Epson's PhotoPC 750Z is an excellent digital camera for educators. Priced within most schools' budgets ($699), the 750Z lets you capture high-quality images that can be used to enhance school Web sites, lesson presentations, reports and more.
Using Epson's HyPict image enhancement technology, which enhances images before JPEG compression, you can increase resolution up to a true 1,600 x 1,200 or 1.92 million pixels. This means images up to 8' x 10' can be printed without any loss of quality. The camera's 3X optical zoom and 2X digital zoom combine to give a 6X zoom enabling photos ranging from 34mm up to 102mm, with the ability to customize images for exposure, white balance, macro, panorama, and black and white modes. Other options include High Sensitivity mode (ISO equivalent of 360), Slow Synchronized Flash mode, Quick Shot mode and Continuous Shoot mode.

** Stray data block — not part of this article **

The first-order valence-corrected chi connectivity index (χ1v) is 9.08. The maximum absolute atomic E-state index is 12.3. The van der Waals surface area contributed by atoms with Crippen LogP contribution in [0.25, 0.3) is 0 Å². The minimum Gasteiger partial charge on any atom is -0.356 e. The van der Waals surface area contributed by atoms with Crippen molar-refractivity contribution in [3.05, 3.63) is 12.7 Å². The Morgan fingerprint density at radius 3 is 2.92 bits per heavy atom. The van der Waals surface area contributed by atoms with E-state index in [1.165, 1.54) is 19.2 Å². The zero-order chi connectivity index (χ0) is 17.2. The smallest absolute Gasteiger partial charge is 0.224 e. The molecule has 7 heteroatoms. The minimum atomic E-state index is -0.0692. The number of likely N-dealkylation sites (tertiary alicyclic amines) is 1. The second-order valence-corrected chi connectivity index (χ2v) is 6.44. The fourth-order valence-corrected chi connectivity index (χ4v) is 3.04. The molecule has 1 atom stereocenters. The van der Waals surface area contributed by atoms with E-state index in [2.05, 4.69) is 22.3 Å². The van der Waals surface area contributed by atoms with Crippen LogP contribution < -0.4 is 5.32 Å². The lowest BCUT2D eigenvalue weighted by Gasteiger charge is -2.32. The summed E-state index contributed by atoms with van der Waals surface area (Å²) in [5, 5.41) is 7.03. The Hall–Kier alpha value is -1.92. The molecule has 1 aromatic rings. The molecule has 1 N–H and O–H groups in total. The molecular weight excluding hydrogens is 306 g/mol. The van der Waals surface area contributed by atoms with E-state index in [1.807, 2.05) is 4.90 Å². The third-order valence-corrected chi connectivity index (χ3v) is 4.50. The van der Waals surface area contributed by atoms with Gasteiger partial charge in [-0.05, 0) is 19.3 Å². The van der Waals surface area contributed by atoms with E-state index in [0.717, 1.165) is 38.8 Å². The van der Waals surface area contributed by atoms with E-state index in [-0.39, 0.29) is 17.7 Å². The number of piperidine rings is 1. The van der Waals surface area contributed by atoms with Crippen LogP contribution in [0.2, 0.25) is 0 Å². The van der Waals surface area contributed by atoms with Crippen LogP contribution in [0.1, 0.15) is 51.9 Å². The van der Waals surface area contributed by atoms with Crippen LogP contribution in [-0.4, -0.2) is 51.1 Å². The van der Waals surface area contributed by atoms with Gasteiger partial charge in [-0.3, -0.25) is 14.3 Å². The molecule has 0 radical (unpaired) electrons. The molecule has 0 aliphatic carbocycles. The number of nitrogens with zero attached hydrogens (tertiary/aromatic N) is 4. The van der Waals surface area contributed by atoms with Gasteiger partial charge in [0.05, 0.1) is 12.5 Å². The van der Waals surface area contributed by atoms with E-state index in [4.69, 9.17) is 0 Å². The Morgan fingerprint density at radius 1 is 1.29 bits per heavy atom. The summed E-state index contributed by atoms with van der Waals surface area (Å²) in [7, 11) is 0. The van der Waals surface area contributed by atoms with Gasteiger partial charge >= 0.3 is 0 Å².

The PhotoPC 750Z features 4MB of internal memory and an 8MB Lexar Media CompactFlash card, letting you capture up to 178 images. Included in the package are four AA rechargeable Nickel Metal Hydride (NiMH) batteries and a fast, portable charger (and, yes, it is fast).
Although we could mention even more camera features, we'd rather tell you what we thought of the PhotoPC 750Z. Having used a number of digital cameras over the past few years, we'd have to say this Epson is definitely one of the most user-friendly units we've experienced. Any time-strapped educator will be able to immediately start snapping pictures and downloading them to their Windows or Macintosh PC. Another thing that surprised us is that, while the camera is reasonably priced, its image quality is on par with digital cameras costing hundreds of dollars more. Another plus is that Epson throws in a nice, padded carrying case that has enough room for you to carry around the NiMH battery charger. We were so impressed with the Epson PhotoPC750Z that we want to buy one for ourselves! You can't get a better recommendation than that. Epson America, Inc., Torrance, CA, (800) 463-7766, www.epson.com.
This article originally appeared in the 08/01/1999 issue of THE Journal.